The organization of cultural and art events in abandoned, lost, forgotten or decaying venues is not a new tendency; neither is the attempt to withdraw from the confines of comfortable and correct spaces like museums or galleries. More and more curators and artists, especially those who represent contemporary art, search for new locations in order to create new environments in which to exhibit artworks. Their reasons can be very diverse, ranging from the wish to re-conceptualize artworks, to practical considerations such as availability or financial issues. However, such projects also open up to a wider audience places that are usually closed off to them, and sometimes even forgotten. In such places we usually accept the “touch of time” as a patina, one that is hard to achieve in a regular museum/gallery/art space experience. But what is the interaction like between the audience, the artworks, and the space in such situations?
Markus Kåhre. Untitled, 2016. Exhibition “Being Good” at Sculpture Quadrennial Riga 2016. Photo: Lauris Aizupietis
I would like to discuss this matter further in the context of the central exhibition of Sculpture Quadrennial Riga 2016, titled “Being Good”, which was held in Wagner Hall, in the city center of the Latvian capital. Over the last ten years, the fate of Wagner Hall has been in a quite critical situation. Having once been one of the most splendid and central concert halls in Latvia, it has turned into a forgotten and burdensome object under State care. Only a few cultural and art events, like Survival Kit, have opened up the venue for a wider audience, events in which one could still feel the presence of the Hall’s bright past.
As I found out from the organizers of the festival, Wagner Hall was not their “first choice”, but there were several reasons led them to this location, and they decided to go for it. Already at the opening of the exhibition, I felt that the vibes or signals coming from the space itself were strong – for me personally, even stronger than those of the artworks in some cases. I found it engaging to explore the interaction between audience-artworks-space because of the inside stories that I had heard from the organizers about the exhibition and the bizarre activities going around in the space; my study resulted in the public discussion: “Vandalism in Contemporary Art Exhibitions.” One of the inspirations for the discussion was an entry in the guest book that said: “You have a very cool roof on which to smoke cigarettes! Thank you for that! Linda and Laura.” Obviously, these young women broke the rules and visited parts of building which were not part of the exposition.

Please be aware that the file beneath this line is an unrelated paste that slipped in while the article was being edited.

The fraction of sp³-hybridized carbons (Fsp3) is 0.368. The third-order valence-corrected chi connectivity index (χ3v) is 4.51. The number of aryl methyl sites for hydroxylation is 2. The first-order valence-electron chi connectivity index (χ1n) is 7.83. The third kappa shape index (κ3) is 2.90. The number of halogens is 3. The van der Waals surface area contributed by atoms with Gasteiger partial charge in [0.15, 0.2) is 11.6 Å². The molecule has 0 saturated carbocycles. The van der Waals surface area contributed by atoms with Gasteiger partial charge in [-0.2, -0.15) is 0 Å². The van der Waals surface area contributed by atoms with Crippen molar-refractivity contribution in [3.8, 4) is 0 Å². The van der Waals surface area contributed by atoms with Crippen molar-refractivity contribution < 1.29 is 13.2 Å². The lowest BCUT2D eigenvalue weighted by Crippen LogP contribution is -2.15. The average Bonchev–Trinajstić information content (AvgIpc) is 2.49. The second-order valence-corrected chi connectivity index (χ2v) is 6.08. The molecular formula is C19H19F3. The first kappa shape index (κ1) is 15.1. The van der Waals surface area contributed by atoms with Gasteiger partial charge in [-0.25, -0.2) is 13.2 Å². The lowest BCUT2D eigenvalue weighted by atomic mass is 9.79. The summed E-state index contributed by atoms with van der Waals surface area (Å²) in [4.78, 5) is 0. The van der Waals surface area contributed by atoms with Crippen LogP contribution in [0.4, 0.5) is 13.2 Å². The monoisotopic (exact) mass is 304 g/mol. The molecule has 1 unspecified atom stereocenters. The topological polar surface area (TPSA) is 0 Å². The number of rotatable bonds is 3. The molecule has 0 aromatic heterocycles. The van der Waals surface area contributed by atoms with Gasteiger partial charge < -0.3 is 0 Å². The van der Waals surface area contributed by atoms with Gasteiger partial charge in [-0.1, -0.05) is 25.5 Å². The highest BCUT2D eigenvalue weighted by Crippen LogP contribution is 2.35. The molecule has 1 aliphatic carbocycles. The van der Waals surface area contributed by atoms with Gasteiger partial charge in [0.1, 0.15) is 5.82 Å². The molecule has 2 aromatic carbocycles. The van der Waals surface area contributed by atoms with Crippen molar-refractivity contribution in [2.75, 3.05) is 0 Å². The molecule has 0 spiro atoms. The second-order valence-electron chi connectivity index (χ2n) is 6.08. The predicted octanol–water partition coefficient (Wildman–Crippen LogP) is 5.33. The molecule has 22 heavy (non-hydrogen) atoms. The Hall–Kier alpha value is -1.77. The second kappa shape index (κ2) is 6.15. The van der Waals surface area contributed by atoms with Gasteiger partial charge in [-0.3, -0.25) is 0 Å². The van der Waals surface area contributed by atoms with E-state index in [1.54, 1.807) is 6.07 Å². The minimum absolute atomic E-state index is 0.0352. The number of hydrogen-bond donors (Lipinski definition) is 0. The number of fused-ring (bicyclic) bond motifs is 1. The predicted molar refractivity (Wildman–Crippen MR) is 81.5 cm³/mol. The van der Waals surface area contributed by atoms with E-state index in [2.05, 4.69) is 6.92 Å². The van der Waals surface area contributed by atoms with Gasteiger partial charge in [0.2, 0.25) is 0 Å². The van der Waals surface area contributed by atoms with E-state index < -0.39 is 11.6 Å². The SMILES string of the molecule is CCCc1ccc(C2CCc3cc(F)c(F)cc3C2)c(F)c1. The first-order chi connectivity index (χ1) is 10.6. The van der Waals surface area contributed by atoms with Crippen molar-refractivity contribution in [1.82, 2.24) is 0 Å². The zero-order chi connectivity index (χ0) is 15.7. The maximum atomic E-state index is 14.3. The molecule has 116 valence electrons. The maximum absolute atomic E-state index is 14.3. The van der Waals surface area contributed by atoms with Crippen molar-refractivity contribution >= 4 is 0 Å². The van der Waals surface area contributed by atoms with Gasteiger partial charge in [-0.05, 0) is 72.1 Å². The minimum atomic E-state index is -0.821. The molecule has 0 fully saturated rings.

The accounts of “vandalism” and the “vandals” themselves were various and different in nature, but my gut feeling, and one of the deductions arrived at during the discussion, was that most of the accounts of vandalism were not done with malicious intent. Most of the instances of vandalism were along the lines of people stepping on an artwork when there was a sign clearly stating not to do so; peering behind doors on which there were signs stating: “The end of exposition (sic)”; or making “cute” selfies while sitting on Johannes Säre’s “window” (an artwork titled “Ascent to the Abyss of Lost Ideas”). Instagram is the best place where one can find such evidence.
One of the conclusions of the discussion was that the general public lacks knowledge (is uneducated) about contemporary art – people just do not understand that it, too, is valuable. There’s a simple formula for that: “I do not understand, so I destroy/break the rules.” People are used to being restricted in art galleries by signs, cameras and staff, but when there is nothing of that sort to be seen, people feel free to express themselves. So, there arises the question of: Why is that? Does the fact that restrictions and rules exist invite us to break them?